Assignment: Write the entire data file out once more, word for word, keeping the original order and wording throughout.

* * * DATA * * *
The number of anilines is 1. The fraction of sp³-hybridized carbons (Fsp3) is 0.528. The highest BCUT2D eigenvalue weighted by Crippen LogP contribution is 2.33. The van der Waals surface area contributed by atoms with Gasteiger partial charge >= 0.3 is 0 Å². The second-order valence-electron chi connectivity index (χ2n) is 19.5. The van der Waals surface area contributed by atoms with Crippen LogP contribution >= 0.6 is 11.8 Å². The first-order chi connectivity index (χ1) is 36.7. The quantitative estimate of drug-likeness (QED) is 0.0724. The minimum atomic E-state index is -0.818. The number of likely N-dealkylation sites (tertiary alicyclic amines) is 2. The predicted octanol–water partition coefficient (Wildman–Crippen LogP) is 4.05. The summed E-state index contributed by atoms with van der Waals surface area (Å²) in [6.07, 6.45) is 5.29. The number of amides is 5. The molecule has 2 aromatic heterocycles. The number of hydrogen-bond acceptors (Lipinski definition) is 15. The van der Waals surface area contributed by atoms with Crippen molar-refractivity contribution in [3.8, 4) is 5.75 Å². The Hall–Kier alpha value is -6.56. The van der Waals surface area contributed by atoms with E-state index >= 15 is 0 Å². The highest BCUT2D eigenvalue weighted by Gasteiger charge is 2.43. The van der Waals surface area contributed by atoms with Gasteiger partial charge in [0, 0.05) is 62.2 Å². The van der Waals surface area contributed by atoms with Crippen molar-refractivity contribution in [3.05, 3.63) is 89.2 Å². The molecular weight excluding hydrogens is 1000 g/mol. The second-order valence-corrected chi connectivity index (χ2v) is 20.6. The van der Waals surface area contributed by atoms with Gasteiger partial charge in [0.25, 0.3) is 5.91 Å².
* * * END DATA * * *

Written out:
The number of anilines is 1. The fraction of sp³-hybridized carbons (Fsp3) is 0.528. The highest BCUT2D eigenvalue weighted by Crippen LogP contribution is 2.33. The van der Waals surface area contributed by atoms with Gasteiger partial charge >= 0.3 is 0 Å². The second-order valence-electron chi connectivity index (χ2n) is 19.5. The van der Waals surface area contributed by atoms with Crippen LogP contribution >= 0.6 is 11.8 Å². The first-order chi connectivity index (χ1) is 36.7. The quantitative estimate of drug-likeness (QED) is 0.0724. The minimum atomic E-state index is -0.818. The number of likely N-dealkylation sites (tertiary alicyclic amines) is 2. The predicted octanol–water partition coefficient (Wildman–Crippen LogP) is 4.05. The summed E-state index contributed by atoms with van der Waals surface area (Å²) in [6.07, 6.45) is 5.29. The number of amides is 5. The molecule has 2 aromatic heterocycles. The number of hydrogen-bond acceptors (Lipinski definition) is 15. The van der Waals surface area contributed by atoms with Crippen molar-refractivity contribution in [3.8, 4) is 5.75 Å². The Hall–Kier alpha value is -6.56. The van der Waals surface area contributed by atoms with E-state index >= 15 is 0 Å². The highest BCUT2D eigenvalue weighted by Gasteiger charge is 2.43. The van der Waals surface area contributed by atoms with Gasteiger partial charge in [0, 0.05) is 62.2 Å². The van der Waals surface area contributed by atoms with Crippen molar-refractivity contribution in [3.05, 3.63) is 89.2 Å². The molecular weight excluding hydrogens is 1000 g/mol. The second-order valence-corrected chi connectivity index (χ2v) is 20.6. The van der Waals surface area contributed by atoms with Gasteiger partial charge in [0.25, 0.3) is 5.91 Å².